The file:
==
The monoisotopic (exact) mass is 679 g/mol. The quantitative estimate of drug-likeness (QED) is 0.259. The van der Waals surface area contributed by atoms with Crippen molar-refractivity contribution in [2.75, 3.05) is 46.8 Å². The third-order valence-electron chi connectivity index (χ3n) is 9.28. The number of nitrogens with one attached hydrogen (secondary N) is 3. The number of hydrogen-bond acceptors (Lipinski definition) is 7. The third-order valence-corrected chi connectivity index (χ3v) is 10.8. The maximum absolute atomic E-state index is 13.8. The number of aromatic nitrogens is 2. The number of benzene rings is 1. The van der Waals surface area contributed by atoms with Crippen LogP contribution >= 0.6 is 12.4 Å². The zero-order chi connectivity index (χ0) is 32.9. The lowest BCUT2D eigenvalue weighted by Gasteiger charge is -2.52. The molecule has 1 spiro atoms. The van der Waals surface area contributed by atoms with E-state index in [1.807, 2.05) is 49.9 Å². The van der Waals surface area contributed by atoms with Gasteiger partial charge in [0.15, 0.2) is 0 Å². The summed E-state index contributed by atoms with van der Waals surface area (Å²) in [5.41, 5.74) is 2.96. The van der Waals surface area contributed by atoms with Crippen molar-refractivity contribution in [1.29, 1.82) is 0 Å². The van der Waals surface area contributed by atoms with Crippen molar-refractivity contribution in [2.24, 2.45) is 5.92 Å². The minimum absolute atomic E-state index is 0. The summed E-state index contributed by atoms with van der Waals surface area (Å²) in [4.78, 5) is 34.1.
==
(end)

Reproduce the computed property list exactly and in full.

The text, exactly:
The monoisotopic (exact) mass is 679 g/mol. The quantitative estimate of drug-likeness (QED) is 0.259. The van der Waals surface area contributed by atoms with Crippen molar-refractivity contribution in [2.75, 3.05) is 46.8 Å². The third-order valence-electron chi connectivity index (χ3n) is 9.28. The number of nitrogens with one attached hydrogen (secondary N) is 3. The number of hydrogen-bond acceptors (Lipinski definition) is 7. The third-order valence-corrected chi connectivity index (χ3v) is 10.8. The maximum absolute atomic E-state index is 13.8. The number of aromatic nitrogens is 2. The number of benzene rings is 1. The van der Waals surface area contributed by atoms with Crippen LogP contribution >= 0.6 is 12.4 Å². The zero-order chi connectivity index (χ0) is 32.9. The lowest BCUT2D eigenvalue weighted by Gasteiger charge is -2.52. The molecule has 1 spiro atoms. The van der Waals surface area contributed by atoms with E-state index in [1.807, 2.05) is 49.9 Å². The van der Waals surface area contributed by atoms with Gasteiger partial charge in [0.15, 0.2) is 0 Å². The summed E-state index contributed by atoms with van der Waals surface area (Å²) in [5.41, 5.74) is 2.96. The van der Waals surface area contributed by atoms with Crippen molar-refractivity contribution in [1.29, 1.82) is 0 Å². The van der Waals surface area contributed by atoms with Crippen molar-refractivity contribution in [2.24, 2.45) is 5.92 Å². The minimum absolute atomic E-state index is 0. The summed E-state index contributed by atoms with van der Waals surface area (Å²) in [4.78, 5) is 34.1.